I wonder if there is an iterative way? –  Nils Jan 8 '11 at 11:37
    
@Tony: I have updated my answer with an iterative solution. –  FredOverflow Jan 8 '11 at 11:41
    
+1 for that –  TonyK Jan 8 '11 at 11:52
    
Very nice algorithm...but is there a better explanation to this algorithm..may be some slides showing its working!! –  Alien01 Jan 10 at 10:33

Such problems are trivially solved functionally. To find the solutions of length n, you first find the solutions of length n-1 and then append '0' and '1' to those solutions, doubling the solution space.

Here is a simple recursive Haskell program:

comb 0 = [[]]

comb n =
    let rest = comb (n-1)
    in  map ('0':) rest
     ++ map ('1':) rest

And here is a test run:

> comb 3
["000","001","010","011","100","101","110","111"]
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20  
replicateM 3 [0,1] –  sdcvvc Jan 8 '11 at 13:43
    
@sdcwc: +1 That's precisely why I added the Haskell tag :) –  FredOverflow Jan 8 '11 at 13:54
    
Also, mapM (\x -> [0, 1]) [1..n], which is (in my opinion) easier to understand, gives all permutations of length n of bits. –  danportin Jan 8 '11 at 20:09
    
Without using monad combinators iterate (concatMap (\xs -> [1:xs, 0:xs]) ) [[]] –  u0b34a0f6ae Oct 6 '11 at 10:23

A "truly" recursive approach in C++:

#include <iostream>
#include <string>

void print_digits(int n, std::string const& prefix = "") {
    if (!n) {
        std::cout << prefix << std::endl;
        return;
    }
    print_digits(n-1, prefix + '0');
    print_digits(n-1, prefix + '1');
}

int main(int, char**) {
    print_digits(4);
}
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This is my answer. The advantage is that all the combinations are saved in a two dimension array, but the disadvantage is that you can only use it for a sting long up to 17 digits!!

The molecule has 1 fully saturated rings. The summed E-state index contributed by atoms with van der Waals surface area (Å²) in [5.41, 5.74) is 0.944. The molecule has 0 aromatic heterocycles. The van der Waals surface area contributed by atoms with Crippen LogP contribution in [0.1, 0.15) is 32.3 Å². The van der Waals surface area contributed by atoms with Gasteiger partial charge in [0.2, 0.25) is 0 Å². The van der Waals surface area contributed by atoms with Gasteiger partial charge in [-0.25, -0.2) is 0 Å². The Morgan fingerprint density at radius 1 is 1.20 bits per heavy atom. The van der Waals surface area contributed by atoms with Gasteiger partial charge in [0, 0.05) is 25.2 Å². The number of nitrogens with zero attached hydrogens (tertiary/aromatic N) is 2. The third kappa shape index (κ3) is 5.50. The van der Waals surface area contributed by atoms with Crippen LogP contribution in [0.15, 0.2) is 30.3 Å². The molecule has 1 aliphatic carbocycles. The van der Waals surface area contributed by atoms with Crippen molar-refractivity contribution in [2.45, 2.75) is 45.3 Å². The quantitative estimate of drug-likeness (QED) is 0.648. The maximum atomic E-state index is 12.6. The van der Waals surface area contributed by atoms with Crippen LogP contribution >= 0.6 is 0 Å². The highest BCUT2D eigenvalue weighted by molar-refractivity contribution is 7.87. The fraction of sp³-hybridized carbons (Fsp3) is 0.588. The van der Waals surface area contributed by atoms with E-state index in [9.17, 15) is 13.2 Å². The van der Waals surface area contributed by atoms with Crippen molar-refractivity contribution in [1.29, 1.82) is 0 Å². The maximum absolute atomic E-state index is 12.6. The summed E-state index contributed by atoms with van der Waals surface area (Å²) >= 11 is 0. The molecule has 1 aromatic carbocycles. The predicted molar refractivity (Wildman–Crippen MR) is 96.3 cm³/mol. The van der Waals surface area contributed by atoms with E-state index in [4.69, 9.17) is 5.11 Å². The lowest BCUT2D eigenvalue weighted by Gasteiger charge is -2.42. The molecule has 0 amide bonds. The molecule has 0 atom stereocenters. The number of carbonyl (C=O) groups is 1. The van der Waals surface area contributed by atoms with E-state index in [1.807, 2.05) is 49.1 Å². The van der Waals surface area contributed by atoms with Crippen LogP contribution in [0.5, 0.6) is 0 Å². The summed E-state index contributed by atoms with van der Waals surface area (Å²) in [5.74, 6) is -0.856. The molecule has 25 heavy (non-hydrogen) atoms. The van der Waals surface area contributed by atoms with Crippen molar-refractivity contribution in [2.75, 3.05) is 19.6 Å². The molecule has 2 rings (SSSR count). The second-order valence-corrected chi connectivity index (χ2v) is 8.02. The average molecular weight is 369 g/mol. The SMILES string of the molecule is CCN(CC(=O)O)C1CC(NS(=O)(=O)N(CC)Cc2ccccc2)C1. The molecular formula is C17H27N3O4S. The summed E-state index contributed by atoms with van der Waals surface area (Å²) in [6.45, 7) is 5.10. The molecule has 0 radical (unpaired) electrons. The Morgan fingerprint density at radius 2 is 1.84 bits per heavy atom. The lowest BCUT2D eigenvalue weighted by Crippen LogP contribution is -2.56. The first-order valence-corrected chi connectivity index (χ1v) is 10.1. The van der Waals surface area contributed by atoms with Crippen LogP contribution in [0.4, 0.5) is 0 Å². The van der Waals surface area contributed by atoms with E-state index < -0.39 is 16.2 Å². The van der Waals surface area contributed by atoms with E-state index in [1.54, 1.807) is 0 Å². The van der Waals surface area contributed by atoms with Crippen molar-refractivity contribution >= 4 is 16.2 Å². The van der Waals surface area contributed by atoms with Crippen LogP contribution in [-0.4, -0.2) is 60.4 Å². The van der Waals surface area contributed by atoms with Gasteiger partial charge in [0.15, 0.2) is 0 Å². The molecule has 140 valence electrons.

#include <iostream>

using namespace std;

int main()
    {
    long long n,i1=0,i2=0, i=1, j, k=2, z=1;
    cin >> n;
    while (i<n){
        k = 2*k;
        i++;
    }
    bool a[k][n], t = false;
    j = n-1;
    i1=0;
    i2 = 0;
    z = 1;
    while (j>=0){
        if(j!=n-1){
        z=z*2;
        }
        i2++;
        t = false;
        i = 0;
    while (i<k){
        i1 = 0;
        while (i1<z){
            if(t==false){
            a[i][j]=false;
            }
            else {
                a[i][j]= true;
            }
            i1++;
            i++;
        }
        if(t==false){
            t = true;
        }else {
            t = false;
        }
    }
    j--;
    }
    i = 0;
    j = 0;
    while (i<k){
        j = 0;
        while (j<n){
            cout << a[i][j];
            j++;
        }
        cout << endl;
        i++;
    }
    return 0;
}
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FredOverflow is right in general.

However, for 1s & 0s you'd better just increment an integer from 0:

int need_digits = 10
unsigned int i=0
while (! i>>need_digits){
    # convert to binary form: shift & check, make an array, or cast to string, anything.
    }

... i guess you won't need more than 32 bits or you'd have to chain multiple integers.. and stick to the previous answer :)

share|improve this answer
1  
+1 for the simplicity of the approach. However, that loop condition is grim; please use (for i = 0; i < (1L << need_digits); i++) or similar! –  Oliver Charlesworth Jan 8 '11 at 11:34
1  
You didn't read my question completely. –  Nils Jan 8 '11 at 11:35
    
for learning you'd better try not to limit the task with 1s&0s, try generating numbers like [a..c][a..d][a..z] and such ;) –  kolypto Jan 8 '11 at 12:12